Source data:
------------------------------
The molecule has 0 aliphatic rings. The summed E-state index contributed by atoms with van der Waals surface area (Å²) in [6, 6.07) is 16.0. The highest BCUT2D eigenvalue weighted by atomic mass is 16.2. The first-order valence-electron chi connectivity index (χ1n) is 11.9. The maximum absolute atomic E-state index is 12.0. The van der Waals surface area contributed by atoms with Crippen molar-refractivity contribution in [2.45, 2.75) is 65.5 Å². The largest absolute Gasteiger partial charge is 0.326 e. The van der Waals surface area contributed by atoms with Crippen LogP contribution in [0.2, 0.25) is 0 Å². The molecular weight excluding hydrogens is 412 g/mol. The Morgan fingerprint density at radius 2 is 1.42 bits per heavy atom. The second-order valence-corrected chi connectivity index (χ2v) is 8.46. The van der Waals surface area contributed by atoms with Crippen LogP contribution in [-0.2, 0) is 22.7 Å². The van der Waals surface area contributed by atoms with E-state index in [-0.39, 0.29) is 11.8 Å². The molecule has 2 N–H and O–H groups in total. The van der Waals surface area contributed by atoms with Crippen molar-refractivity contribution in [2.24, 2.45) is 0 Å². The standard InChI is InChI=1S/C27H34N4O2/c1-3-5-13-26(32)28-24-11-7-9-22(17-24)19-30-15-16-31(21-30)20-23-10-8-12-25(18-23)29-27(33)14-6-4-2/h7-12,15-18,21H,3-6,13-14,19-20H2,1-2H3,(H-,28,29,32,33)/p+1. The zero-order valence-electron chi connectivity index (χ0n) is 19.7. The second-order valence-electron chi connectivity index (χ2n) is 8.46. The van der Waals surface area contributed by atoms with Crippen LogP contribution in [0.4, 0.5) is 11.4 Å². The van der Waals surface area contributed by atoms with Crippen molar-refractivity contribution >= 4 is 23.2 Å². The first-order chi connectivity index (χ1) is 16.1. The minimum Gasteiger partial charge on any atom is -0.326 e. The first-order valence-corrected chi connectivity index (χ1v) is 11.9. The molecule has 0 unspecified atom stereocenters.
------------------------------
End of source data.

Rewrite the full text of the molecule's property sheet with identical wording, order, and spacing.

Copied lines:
The molecule has 0 aliphatic rings. The summed E-state index contributed by atoms with van der Waals surface area (Å²) in [6, 6.07) is 16.0. The highest BCUT2D eigenvalue weighted by atomic mass is 16.2. The first-order valence-electron chi connectivity index (χ1n) is 11.9. The maximum absolute atomic E-state index is 12.0. The van der Waals surface area contributed by atoms with Crippen molar-refractivity contribution in [2.45, 2.75) is 65.5 Å². The largest absolute Gasteiger partial charge is 0.326 e. The van der Waals surface area contributed by atoms with Crippen LogP contribution in [0.2, 0.25) is 0 Å². The molecular weight excluding hydrogens is 412 g/mol. The Morgan fingerprint density at radius 2 is 1.42 bits per heavy atom. The second-order valence-corrected chi connectivity index (χ2v) is 8.46. The van der Waals surface area contributed by atoms with Crippen LogP contribution in [-0.2, 0) is 22.7 Å². The van der Waals surface area contributed by atoms with E-state index in [-0.39, 0.29) is 11.8 Å². The molecule has 2 N–H and O–H groups in total. The van der Waals surface area contributed by atoms with Crippen molar-refractivity contribution in [2.24, 2.45) is 0 Å². The standard InChI is InChI=1S/C27H34N4O2/c1-3-5-13-26(32)28-24-11-7-9-22(17-24)19-30-15-16-31(21-30)20-23-10-8-12-25(18-23)29-27(33)14-6-4-2/h7-12,15-18,21H,3-6,13-14,19-20H2,1-2H3,(H-,28,29,32,33)/p+1. The zero-order valence-electron chi connectivity index (χ0n) is 19.7. The second-order valence-electron chi connectivity index (χ2n) is 8.46. The van der Waals surface area contributed by atoms with Crippen LogP contribution in [0.4, 0.5) is 11.4 Å². The van der Waals surface area contributed by atoms with Crippen molar-refractivity contribution >= 4 is 23.2 Å². The first-order chi connectivity index (χ1) is 16.1. The minimum Gasteiger partial charge on any atom is -0.326 e. The first-order valence-corrected chi connectivity index (χ1v) is 11.9. The molecule has 0 unspecified atom stereocenters.